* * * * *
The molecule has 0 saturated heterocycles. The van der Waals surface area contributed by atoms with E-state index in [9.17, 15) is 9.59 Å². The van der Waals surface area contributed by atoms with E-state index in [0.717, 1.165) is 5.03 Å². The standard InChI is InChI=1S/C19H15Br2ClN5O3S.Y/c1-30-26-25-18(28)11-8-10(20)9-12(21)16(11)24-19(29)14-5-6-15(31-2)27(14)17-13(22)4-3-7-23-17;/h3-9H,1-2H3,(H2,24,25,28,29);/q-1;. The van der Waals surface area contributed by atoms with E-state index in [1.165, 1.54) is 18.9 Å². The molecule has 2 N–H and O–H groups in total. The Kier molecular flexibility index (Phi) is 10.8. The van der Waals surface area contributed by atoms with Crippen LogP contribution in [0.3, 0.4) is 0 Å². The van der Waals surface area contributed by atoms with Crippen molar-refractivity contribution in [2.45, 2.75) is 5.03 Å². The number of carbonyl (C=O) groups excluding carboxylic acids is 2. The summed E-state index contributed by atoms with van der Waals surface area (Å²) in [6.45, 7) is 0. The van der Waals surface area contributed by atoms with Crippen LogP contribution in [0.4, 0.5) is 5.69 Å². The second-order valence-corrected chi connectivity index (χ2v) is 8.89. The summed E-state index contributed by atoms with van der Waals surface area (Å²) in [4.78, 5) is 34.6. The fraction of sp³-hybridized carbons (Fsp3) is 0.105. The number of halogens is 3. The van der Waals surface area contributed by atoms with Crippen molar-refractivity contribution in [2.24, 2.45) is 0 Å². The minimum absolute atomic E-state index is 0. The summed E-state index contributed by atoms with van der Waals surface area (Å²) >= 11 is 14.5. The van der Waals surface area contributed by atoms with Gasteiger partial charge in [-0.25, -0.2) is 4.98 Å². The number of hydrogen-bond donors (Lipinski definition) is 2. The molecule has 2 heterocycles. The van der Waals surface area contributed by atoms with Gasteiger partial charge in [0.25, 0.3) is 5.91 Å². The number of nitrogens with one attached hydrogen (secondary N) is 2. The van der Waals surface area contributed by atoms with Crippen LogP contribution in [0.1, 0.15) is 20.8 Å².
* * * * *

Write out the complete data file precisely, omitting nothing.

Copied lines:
The molecule has 0 saturated heterocycles. The van der Waals surface area contributed by atoms with E-state index in [9.17, 15) is 9.59 Å². The van der Waals surface area contributed by atoms with E-state index in [0.717, 1.165) is 5.03 Å². The standard InChI is InChI=1S/C19H15Br2ClN5O3S.Y/c1-30-26-25-18(28)11-8-10(20)9-12(21)16(11)24-19(29)14-5-6-15(31-2)27(14)17-13(22)4-3-7-23-17;/h3-9H,1-2H3,(H2,24,25,28,29);/q-1;. The van der Waals surface area contributed by atoms with E-state index in [1.165, 1.54) is 18.9 Å². The molecule has 2 N–H and O–H groups in total. The Kier molecular flexibility index (Phi) is 10.8. The van der Waals surface area contributed by atoms with Crippen LogP contribution in [0.3, 0.4) is 0 Å². The van der Waals surface area contributed by atoms with Crippen molar-refractivity contribution in [2.45, 2.75) is 5.03 Å². The number of carbonyl (C=O) groups excluding carboxylic acids is 2. The summed E-state index contributed by atoms with van der Waals surface area (Å²) in [6.45, 7) is 0. The van der Waals surface area contributed by atoms with Crippen LogP contribution in [0.4, 0.5) is 5.69 Å². The second-order valence-corrected chi connectivity index (χ2v) is 8.89. The summed E-state index contributed by atoms with van der Waals surface area (Å²) in [4.78, 5) is 34.6. The fraction of sp³-hybridized carbons (Fsp3) is 0.105. The number of halogens is 3. The van der Waals surface area contributed by atoms with Crippen molar-refractivity contribution in [2.24, 2.45) is 0 Å². The minimum absolute atomic E-state index is 0. The summed E-state index contributed by atoms with van der Waals surface area (Å²) >= 11 is 14.5. The van der Waals surface area contributed by atoms with Gasteiger partial charge in [-0.25, -0.2) is 4.98 Å². The number of hydrogen-bond donors (Lipinski definition) is 2. The molecule has 2 heterocycles. The van der Waals surface area contributed by atoms with Gasteiger partial charge in [0.25, 0.3) is 5.91 Å². The number of nitrogens with one attached hydrogen (secondary N) is 2. The van der Waals surface area contributed by atoms with Crippen LogP contribution in [0.1, 0.15) is 20.8 Å².